The Smell of My Childhood
My grandmother’s house is in an old colonial neighborhood in Mexico City called San Angel Inn. Carved wooden doors and wrought-iron windows look out onto cobblestone streets , and bright pink bougainvillea and ivy vines cling to the sides of virtually every stone wall. Occasionally, a street vendor will wander by carrying balloons or pushing a cart steaming with hot, buttery sweet potatoes. It’s one of my favorite places in the world.
Being a typical Anglo Mexican family, we had afternoon tea almost every Sunday at my grandmother’s house. And like clockwork, every Sunday afternoon, it would rain. The rain would come out of nowhere, darkening the skies and blocking out the tick tock of the grandfather clock. The sound of the torrential downpour on the cobblestones made it impossible to speak without raising your voice an octave or two. But it wasn’t the sound that I loved; it was the smell.
Rain has different smells, or feels, depending on where you are. Hawaiian rain smells sweet. Mountain rain smells musty and feels heavy. And Mexico City rain smells, well, for lack of a better description, earthy. It’s that earthy smell that reminds me more of my childhood than anything else. Despite all the places I’ve visited, despite all the places I’ve lived, rain has never smelled the same as it does in Mexico City. Last weekend, while I was sitting out in my garden, it started to rain. Perhaps it was the way the sky darkened so quickly, or the way the rain sounded as it hit the limestone patio, but for a fleeting second, I felt like I was Mexico. And then, just as quickly as it had come, it was gone. I was back in the San Francisco Bay Area, thousands of miles from Lolita’s house in San Angel, felling nostalgic and, yes, a little bit sad.
The Sounds of Silence
I went to boarding school and college on the east coast (Maryland and Connecticut, respectively). Having grown up in Mexico, I was not used to the snow. In fact, before my first year in boarding school, the last time I’d seen snow was when I spent Christmas in Upstate New York - when I was 5. The first major snowfall my first year away from home was, in a word, magical. The night before, as we were walking to the dining hall for dinner, my roommate Samantha commented that it smelled like snow. I remember putting my nose in the air and inhaling deeply. But all I could smell was the food Ma and Pa (the kind, elderly African American couple that ran the kitchen) were cooking. But Samantha was right; a blizzard was brewing over the Chesapeake.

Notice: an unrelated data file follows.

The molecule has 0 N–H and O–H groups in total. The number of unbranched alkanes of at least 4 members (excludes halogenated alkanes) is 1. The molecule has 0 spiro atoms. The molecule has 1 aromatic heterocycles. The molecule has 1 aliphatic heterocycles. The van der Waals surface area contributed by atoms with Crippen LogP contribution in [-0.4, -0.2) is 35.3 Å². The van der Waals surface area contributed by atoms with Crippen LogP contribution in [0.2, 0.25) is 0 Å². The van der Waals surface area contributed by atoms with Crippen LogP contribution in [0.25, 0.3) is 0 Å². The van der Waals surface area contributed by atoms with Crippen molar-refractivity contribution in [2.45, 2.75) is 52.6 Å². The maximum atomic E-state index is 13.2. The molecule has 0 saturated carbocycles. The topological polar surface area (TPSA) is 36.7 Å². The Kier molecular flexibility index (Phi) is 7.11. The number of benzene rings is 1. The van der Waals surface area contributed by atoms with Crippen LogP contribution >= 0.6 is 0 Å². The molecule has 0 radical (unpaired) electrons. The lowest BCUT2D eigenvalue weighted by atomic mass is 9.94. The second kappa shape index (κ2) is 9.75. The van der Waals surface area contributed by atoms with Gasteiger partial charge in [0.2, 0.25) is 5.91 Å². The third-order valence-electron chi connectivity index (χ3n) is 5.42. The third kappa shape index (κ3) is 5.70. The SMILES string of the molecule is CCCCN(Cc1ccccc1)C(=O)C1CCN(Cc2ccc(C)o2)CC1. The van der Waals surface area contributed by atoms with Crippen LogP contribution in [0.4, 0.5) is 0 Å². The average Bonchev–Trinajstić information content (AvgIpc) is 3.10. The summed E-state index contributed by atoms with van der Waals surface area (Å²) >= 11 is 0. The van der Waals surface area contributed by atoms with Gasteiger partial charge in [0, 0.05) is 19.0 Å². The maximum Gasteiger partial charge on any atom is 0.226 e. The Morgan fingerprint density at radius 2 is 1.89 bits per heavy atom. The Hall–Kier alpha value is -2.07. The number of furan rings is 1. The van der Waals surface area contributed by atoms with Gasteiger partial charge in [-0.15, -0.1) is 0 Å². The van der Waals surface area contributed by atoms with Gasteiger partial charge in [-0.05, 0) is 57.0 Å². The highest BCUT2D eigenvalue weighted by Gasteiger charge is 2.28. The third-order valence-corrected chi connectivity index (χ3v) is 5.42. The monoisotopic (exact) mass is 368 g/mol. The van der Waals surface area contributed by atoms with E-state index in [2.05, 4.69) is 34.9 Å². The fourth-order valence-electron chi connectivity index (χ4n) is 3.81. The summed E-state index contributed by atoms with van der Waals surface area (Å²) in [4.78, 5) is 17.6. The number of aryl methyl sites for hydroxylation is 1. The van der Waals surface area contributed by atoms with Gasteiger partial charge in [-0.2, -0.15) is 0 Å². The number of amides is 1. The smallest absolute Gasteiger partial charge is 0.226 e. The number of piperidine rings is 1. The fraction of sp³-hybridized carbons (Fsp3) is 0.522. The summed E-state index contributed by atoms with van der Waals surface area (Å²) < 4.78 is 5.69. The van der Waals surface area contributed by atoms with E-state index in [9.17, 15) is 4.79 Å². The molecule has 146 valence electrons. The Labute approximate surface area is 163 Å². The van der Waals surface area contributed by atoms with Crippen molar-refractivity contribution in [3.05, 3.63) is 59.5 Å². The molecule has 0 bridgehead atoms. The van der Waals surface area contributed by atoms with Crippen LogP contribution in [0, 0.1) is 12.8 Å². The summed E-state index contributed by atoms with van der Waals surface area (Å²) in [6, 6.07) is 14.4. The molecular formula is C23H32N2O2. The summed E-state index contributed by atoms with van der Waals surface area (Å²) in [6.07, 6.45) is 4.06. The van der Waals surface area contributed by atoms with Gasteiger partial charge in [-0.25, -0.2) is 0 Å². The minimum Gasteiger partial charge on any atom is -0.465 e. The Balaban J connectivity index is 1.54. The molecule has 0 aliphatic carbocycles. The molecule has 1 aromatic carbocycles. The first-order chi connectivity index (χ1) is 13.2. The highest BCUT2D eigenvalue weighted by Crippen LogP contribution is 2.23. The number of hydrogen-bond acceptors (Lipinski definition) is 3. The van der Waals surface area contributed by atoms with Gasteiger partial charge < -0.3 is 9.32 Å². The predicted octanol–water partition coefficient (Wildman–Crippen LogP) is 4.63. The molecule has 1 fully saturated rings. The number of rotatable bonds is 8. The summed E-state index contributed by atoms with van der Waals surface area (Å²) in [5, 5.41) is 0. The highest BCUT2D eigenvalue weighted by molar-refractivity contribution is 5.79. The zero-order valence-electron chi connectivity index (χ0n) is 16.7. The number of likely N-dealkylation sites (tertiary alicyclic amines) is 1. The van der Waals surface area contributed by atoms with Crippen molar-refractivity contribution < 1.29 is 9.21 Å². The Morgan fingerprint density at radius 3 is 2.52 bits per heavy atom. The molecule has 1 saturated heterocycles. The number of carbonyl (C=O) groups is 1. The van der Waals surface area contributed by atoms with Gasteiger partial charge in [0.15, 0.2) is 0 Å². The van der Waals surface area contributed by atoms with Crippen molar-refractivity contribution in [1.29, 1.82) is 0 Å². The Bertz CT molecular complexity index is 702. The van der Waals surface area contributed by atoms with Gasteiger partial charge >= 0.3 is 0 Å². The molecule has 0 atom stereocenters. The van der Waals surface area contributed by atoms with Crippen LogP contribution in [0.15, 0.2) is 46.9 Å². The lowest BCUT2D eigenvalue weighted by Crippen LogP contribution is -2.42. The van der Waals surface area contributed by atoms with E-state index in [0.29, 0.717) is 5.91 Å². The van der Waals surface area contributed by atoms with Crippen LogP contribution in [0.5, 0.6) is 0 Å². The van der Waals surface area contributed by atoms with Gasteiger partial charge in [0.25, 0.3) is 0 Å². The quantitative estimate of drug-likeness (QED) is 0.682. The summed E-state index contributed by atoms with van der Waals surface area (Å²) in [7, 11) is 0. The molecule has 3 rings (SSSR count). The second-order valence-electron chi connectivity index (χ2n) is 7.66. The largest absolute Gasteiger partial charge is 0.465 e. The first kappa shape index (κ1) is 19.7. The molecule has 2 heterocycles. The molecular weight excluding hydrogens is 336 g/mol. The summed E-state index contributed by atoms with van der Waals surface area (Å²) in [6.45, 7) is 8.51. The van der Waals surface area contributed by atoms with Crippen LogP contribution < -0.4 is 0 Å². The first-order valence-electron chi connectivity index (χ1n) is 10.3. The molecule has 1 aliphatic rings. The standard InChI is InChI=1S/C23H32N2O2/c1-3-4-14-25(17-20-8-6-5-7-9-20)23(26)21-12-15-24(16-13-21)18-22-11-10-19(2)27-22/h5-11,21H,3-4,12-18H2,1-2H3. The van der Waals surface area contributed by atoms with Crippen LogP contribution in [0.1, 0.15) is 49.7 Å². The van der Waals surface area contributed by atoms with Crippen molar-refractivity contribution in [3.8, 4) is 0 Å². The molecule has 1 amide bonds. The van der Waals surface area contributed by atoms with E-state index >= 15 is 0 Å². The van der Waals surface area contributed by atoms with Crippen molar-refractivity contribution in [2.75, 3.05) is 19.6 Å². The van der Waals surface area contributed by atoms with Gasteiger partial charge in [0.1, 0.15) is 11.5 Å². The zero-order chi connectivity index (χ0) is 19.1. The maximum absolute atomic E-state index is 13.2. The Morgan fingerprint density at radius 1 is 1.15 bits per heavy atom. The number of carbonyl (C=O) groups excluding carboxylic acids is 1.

The following morning, the campus was covered in a white blanket of snow. I followed Sam’s lead and bundled up in more clothes than I’d ever had on at one time. I put on my brand new pair of Eddie Bauer snow boots and headed out to class. As I walked out the front door of the dorm, a blast of frigid air hit my face and I immediately felt a shiver run down my spine. Not because I was cold (though I clearly was), but because I’d never seen anything so beautiful in my life. From one day to the next, the campus had been transformed. All around us, teenage girls squealed with delight, throwing snowballs at each other and whooping as they slipped down icy stairs. Gone was the typically silent and sleepy trudge to 8:00 AM class. By the time I got to the academic building, I was freezing, but giddy with anticipation for the end of the school day, when I would be free to join in on a snowball fight.
The next day, I woke up to more snow. But unlike the day before, the snow was still coming down. As I made my way across campus, I was suddenly struck with how quiet it was - unusually quiet, even for that time in the morning. It was almost as if you could, quite literally, hear a pin drop. And you could.
And so that sound, the sound of snow falling, the sound of absolute silence, engrained itself into my memory. Winters in Connecticut were harsher, longer and colder, but the sound of absolute nothing followed me. I was able to hear it every snowy morning walking from my dorm to the art building, clear on the opposite side of campus.